We describe various methods for making preprogrammed logic systems using knotted yarns. We show that the topology of the knots controls the mixing ratio of the reagents coming into the knots, and thus the ratio can be adjusted by choosing a specific knot. A serial dilutor is built by knotting multiple yarns into a web of well defined dimension. In addition stretchable yarn can be used to control the capillary pressure and hence the flow rate of the liquid, by pulling the yarn. Furthermore, we demonstrate the possibility of patterning impermeable/hydrophobic regions in to the yarn. Finally, we propose that biodegradable yarns can be used into these platforms to build various multi/single cellular scaffolds.

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This application claims the benefit of U.S. provisional Application No. US 61 256 585, filed Oct. 31, 2009, the content of which incorporated in their entirely herein.


Yarns are currently being used in Microfluidic Applications. However, these devices are limited in performing passive preprogrammed logic systems. Thus, there remains a need for various elements such as methods for controlling the mixing ratios of the reagents, and/or controlling the flow rate of the liquid.


Yarn can easily be knotted, and knots lend themselves to splitting and merging liquid streams on yarns, and may thus be used as a functional element for making microfluidic networks. A simple three-way splitter with a blue dye being distributed into outlet yarns is shown in FIG. 1A. Merging and mixing of two streams is illustrated with a blue and a yellow dye merging into a green one (FIG. 1B)

Knot topology can be used to control the mixing ratio between two inlets and two outlets. The overhand knot results in equal mixing ratios in both outlet yarns; however, when it is rotated 90°, using the two ends of one of the yarns as inlets, and the other yarn as outlets, the mixing is almost entirely suppressed, FIG. 1D-F. A thin line of green color appears on the right yarn after a while, which reflects slightly unequal flow rates in each branch and which arise due to inhomogeneities in the yarn and variation in wicking speed. The hunter's knot shows much less intertwining of the two yarns (FIG. 1G), and results in almost no mixing with a 90:10 ratio of the two fluids in each outlet, FIG. 1H. Conversely, after rotating it by 90° as above, the mixing ratio was 70:30 between the two outlets FIG. 1I. These results illustrate that knot topology can be used to conveniently control mixing of different fluids, and based on the large variety of knots that exist, many more mixing combinations appear feasible.

Yarn based Microfluidic Networks can be made by knotting multiple knots into a web. As an example a microfluidic serial dilutor was made by knotting multiple yarns into a web using overhand knots, FIG. 2A

Yarns can be made partially/completely hydrophobic/impermeable, by spraying a water proof wax, using a molten paraffin, or other techniques. FIG. 3, and FIG. 4. Patterning hydrophobic areas into a hysrophilic yarn can be either used as a displacement valve integrated into Microfluidic devices or a method to store/transfer various reagents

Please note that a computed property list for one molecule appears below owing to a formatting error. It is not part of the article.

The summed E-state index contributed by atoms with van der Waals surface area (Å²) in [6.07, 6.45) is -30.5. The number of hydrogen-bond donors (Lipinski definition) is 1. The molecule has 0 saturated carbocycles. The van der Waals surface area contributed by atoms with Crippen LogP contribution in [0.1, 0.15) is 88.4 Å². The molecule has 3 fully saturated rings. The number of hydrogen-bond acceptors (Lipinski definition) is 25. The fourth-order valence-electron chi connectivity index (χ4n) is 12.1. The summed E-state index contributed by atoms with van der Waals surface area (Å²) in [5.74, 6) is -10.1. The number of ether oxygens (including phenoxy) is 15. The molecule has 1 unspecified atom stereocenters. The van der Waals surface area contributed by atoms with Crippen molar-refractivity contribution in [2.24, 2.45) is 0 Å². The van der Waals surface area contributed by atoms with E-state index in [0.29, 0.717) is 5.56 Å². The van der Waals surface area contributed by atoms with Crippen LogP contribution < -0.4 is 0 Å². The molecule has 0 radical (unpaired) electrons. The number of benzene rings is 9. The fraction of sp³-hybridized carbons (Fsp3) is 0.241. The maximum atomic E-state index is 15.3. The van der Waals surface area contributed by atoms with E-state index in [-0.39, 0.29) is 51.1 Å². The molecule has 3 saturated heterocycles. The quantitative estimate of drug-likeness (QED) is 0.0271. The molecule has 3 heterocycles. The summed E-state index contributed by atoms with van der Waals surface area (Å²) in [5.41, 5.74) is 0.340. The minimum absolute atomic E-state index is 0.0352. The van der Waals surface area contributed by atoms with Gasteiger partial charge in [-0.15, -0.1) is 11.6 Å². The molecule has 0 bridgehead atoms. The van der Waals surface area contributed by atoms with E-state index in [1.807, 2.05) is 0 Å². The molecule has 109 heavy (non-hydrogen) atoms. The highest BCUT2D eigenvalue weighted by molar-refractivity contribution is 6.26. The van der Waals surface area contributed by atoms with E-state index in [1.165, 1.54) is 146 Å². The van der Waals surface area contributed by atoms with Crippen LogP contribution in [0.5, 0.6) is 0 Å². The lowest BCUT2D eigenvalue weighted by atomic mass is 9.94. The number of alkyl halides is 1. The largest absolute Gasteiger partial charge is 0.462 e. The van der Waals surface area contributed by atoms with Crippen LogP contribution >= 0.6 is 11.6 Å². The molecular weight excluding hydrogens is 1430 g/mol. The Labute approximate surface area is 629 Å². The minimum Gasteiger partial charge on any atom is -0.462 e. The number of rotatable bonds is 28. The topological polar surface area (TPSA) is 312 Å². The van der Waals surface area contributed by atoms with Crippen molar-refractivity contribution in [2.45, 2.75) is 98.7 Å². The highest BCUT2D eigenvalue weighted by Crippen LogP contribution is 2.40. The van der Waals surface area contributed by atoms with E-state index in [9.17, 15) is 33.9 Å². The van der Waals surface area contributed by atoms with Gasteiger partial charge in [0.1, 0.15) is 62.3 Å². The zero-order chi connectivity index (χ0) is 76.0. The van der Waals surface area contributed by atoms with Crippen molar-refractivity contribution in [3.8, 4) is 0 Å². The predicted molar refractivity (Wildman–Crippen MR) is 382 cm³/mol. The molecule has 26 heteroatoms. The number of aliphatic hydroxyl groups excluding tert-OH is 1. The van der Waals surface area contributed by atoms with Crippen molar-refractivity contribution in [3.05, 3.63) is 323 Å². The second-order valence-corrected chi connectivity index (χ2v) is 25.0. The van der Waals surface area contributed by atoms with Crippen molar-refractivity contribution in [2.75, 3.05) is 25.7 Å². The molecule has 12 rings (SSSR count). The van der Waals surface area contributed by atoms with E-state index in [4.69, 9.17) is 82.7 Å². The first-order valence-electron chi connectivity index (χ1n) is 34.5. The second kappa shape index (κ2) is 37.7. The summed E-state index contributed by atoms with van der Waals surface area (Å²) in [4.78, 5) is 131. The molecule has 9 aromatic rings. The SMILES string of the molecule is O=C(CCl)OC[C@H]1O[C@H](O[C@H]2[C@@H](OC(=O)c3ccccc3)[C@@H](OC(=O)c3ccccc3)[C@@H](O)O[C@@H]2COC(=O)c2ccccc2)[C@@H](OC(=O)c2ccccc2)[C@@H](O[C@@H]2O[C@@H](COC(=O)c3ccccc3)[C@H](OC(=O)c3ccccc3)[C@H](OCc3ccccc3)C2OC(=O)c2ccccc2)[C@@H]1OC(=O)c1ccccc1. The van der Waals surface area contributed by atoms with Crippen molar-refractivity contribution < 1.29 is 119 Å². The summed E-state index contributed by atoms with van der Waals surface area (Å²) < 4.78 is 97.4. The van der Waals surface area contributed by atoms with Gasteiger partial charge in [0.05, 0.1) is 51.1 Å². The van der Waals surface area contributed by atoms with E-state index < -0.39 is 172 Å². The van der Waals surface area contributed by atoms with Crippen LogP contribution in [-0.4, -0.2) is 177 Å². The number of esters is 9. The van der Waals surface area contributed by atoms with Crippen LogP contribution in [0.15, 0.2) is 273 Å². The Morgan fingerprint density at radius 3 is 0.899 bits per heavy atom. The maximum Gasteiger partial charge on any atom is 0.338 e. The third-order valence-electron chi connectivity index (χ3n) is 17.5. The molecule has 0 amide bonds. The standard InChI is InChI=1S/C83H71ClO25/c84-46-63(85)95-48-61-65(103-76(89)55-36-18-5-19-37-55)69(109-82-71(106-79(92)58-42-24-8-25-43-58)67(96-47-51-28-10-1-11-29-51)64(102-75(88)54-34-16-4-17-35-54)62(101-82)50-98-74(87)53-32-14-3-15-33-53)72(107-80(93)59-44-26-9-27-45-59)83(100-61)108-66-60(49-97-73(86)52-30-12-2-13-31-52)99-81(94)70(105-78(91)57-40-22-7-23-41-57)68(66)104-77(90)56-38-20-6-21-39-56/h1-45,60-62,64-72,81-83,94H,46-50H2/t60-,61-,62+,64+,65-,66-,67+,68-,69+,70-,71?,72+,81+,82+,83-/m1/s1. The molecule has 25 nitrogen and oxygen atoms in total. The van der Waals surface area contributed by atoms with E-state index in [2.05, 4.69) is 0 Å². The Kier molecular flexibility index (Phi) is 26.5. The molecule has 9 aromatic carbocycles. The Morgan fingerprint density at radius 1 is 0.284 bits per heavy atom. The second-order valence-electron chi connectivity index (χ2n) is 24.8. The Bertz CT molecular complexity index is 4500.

Stretchable yarn can be used to control the capillary pressure and hence the flow rate of the liquid when it is pulled or pushed. FIG. 5

Various Stretchable, and non stretchable yarns can be connected by knotting for making passive Microfluidic platforms


FIG. 1. Knots used as microfluidic splitters, mixers, and for controlling mixing ratios. (A) A microfluidic splitter used in reverse (B) becomes an efficient mixer, and (C) when combining both, splitting and mixing is observed. (D) Schematic of the overhand knot, which (E) leads to an equal distribution and mixing of yellow and blue dyes when used as depicted, and (F) to complete separation of the dyes in each outlet when rotated by 90°. (G) Schematic of the hunter's knot, which (H) leads to 90:10 mixing ratio when used as shown, and (I) when rotated by 90° leads to a 70:30 mixing ratio.

FIG. 2. A Serial dilutor after introducing yellow and blue food dyes at each inlet. The dilutor iteratively combines, mixes, and splits two dyes to create 6 outlets with a serial dilution of both chemicals in each outlet. (A) Inlets 1 and 2 are fed with blue and yellow dyes respectively, and in outlets 3-8 the dyes are expected to be mixed with a ratio blue:yellow of 0:100, ˜25:75, ˜50:50, ˜50:50, ˜75:25 and 100:0, respectively

FIG. 3. Schematic illustrating a hydrophilic yarn patterned with hydrophobic/impermeable regions. Various methods such as lithography, or printing can be used for patterning the yarn.

FIG. 4 A hydrophobic thread formed by spraying a natural cotton yarn sprayed with a water proof wax

FIG. 5 Stretchable yarn linked to a rigid substrate to control the capillary pressure.

FIG. 6 A platforms of stretchable yarn linked to microchannels to fill and drain the liquids sequentially by capillarity

FIG. 7 A knotted web serving as a fluidic circuit. (A) Photograph of the web made using overhand knots used for branching and mixing. Six pieces of yarns and eight knots were employed to form this circuit, which can be used as a serial dilutor. To determine the ratio of fluid 1 and 2 in each outlet, an equivalent electrical circuit model was derived by drawing an equivalent circuit made of resistances and nodes whereas the colors represent different yarns (B). The links within the web have been assigned a flow resistance r, the outlet yarns a resistance nr, and the inlet yarns a resistance mr with n and m expressing a ratio. P1 is the capillary pressure generated by a wick placed at a constant distance from the outlet node on the yarn. The ratio of fluid 1 and 2 is 50:50 in outlets 5 and 6 based on the symmetry of the circuit, and 100:0 and 0:100 in outlets 8 and 3, respectively. Again, based on symmetry circuit, it is sufficient to analyze the right half of the circuit in (B). Defining X as reference P0=0, the circuit can be redrawn as shown in (C). The ratio between flow rate Q1 and Q2 determines the concentration at outlet 4 (and thus 7);

Cotton yarns used for carrying out a sandwich immunoassay. (A) Scanned images of 4 representative yarns, showing pairs of yarns connected to a single capillary pump made of a bundle of short yarns. 1 μg/ml of CRP was flowed through the left yarns, and a control sample (PBS) through the right yarns. The binding was revealed by flowing a detection antibody conjugated to Au—NP that produce a red color upon binding. (B) The intensity of the signal for 10 sample yarns significantly higher than for the 4 control yarns. Bars are standard error. *, p<0.001.